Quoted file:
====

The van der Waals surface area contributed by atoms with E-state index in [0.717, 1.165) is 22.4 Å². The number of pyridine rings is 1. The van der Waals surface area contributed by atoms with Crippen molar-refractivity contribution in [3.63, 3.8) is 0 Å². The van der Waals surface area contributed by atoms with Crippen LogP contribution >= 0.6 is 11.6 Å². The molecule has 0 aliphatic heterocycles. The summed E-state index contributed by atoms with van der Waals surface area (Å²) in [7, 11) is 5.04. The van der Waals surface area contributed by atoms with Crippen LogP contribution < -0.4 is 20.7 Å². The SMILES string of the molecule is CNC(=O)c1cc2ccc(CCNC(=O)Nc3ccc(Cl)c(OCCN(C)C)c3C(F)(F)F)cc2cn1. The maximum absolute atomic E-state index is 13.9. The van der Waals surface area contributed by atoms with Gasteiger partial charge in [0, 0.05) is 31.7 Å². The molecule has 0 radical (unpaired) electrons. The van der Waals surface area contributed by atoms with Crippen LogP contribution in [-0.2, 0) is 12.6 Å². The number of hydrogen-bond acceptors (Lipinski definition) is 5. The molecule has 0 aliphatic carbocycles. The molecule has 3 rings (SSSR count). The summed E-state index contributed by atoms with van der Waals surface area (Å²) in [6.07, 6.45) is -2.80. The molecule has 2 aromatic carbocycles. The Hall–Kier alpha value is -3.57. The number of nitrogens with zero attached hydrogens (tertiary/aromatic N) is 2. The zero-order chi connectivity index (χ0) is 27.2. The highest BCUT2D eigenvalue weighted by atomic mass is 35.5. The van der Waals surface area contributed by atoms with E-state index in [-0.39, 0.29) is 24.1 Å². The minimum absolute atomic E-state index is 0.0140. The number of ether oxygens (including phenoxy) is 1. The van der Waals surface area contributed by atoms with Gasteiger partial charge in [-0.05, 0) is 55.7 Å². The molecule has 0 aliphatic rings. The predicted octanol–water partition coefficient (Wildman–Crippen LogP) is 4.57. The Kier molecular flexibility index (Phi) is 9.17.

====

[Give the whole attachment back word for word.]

The van der Waals surface area contributed by atoms with E-state index in [0.717, 1.165) is 22.4 Å². The number of pyridine rings is 1. The van der Waals surface area contributed by atoms with Crippen molar-refractivity contribution in [3.63, 3.8) is 0 Å². The van der Waals surface area contributed by atoms with Crippen LogP contribution >= 0.6 is 11.6 Å². The molecule has 0 aliphatic heterocycles. The summed E-state index contributed by atoms with van der Waals surface area (Å²) in [7, 11) is 5.04. The van der Waals surface area contributed by atoms with Crippen LogP contribution < -0.4 is 20.7 Å². The SMILES string of the molecule is CNC(=O)c1cc2ccc(CCNC(=O)Nc3ccc(Cl)c(OCCN(C)C)c3C(F)(F)F)cc2cn1. The maximum absolute atomic E-state index is 13.9. The van der Waals surface area contributed by atoms with Gasteiger partial charge in [0, 0.05) is 31.7 Å². The molecule has 0 radical (unpaired) electrons. The van der Waals surface area contributed by atoms with Crippen LogP contribution in [-0.2, 0) is 12.6 Å². The number of hydrogen-bond acceptors (Lipinski definition) is 5. The molecule has 0 aliphatic carbocycles. The molecule has 3 rings (SSSR count). The summed E-state index contributed by atoms with van der Waals surface area (Å²) in [6.07, 6.45) is -2.80. The molecule has 2 aromatic carbocycles. The Hall–Kier alpha value is -3.57. The number of nitrogens with zero attached hydrogens (tertiary/aromatic N) is 2. The zero-order chi connectivity index (χ0) is 27.2. The highest BCUT2D eigenvalue weighted by atomic mass is 35.5. The van der Waals surface area contributed by atoms with E-state index in [-0.39, 0.29) is 24.1 Å². The minimum absolute atomic E-state index is 0.0140. The number of ether oxygens (including phenoxy) is 1. The van der Waals surface area contributed by atoms with Gasteiger partial charge in [-0.05, 0) is 55.7 Å². The molecule has 0 aliphatic rings. The predicted octanol–water partition coefficient (Wildman–Crippen LogP) is 4.57. The Kier molecular flexibility index (Phi) is 9.17.